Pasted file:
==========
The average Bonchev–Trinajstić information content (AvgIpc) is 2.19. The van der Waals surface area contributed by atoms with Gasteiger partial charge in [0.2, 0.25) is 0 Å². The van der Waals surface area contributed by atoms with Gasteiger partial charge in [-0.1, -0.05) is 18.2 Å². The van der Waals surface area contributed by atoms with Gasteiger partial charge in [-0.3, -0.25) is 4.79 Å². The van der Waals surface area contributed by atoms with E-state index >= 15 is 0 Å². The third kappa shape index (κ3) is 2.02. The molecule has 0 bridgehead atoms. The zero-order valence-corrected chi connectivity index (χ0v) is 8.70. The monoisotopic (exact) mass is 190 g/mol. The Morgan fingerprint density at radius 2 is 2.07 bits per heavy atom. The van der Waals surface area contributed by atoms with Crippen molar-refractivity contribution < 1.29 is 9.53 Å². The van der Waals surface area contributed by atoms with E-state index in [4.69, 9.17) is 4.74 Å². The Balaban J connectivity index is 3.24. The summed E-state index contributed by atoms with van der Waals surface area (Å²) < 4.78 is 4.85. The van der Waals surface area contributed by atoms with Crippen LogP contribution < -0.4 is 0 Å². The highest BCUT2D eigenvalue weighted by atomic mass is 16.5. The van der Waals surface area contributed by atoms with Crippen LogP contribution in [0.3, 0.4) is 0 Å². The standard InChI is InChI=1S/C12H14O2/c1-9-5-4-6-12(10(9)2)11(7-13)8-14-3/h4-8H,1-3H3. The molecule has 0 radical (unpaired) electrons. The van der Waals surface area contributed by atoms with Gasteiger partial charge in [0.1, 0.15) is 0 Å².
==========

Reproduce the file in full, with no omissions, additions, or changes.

The average Bonchev–Trinajstić information content (AvgIpc) is 2.19. The van der Waals surface area contributed by atoms with Gasteiger partial charge in [0.2, 0.25) is 0 Å². The van der Waals surface area contributed by atoms with Gasteiger partial charge in [-0.1, -0.05) is 18.2 Å². The van der Waals surface area contributed by atoms with Gasteiger partial charge in [-0.3, -0.25) is 4.79 Å². The van der Waals surface area contributed by atoms with E-state index >= 15 is 0 Å². The third kappa shape index (κ3) is 2.02. The molecule has 0 bridgehead atoms. The zero-order valence-corrected chi connectivity index (χ0v) is 8.70. The monoisotopic (exact) mass is 190 g/mol. The Morgan fingerprint density at radius 2 is 2.07 bits per heavy atom. The van der Waals surface area contributed by atoms with Crippen molar-refractivity contribution < 1.29 is 9.53 Å². The van der Waals surface area contributed by atoms with E-state index in [4.69, 9.17) is 4.74 Å². The Balaban J connectivity index is 3.24. The summed E-state index contributed by atoms with van der Waals surface area (Å²) < 4.78 is 4.85. The van der Waals surface area contributed by atoms with Crippen LogP contribution < -0.4 is 0 Å². The highest BCUT2D eigenvalue weighted by atomic mass is 16.5. The van der Waals surface area contributed by atoms with Crippen LogP contribution in [0.3, 0.4) is 0 Å². The standard InChI is InChI=1S/C12H14O2/c1-9-5-4-6-12(10(9)2)11(7-13)8-14-3/h4-8H,1-3H3. The molecule has 0 radical (unpaired) electrons. The van der Waals surface area contributed by atoms with Gasteiger partial charge in [0.1, 0.15) is 0 Å².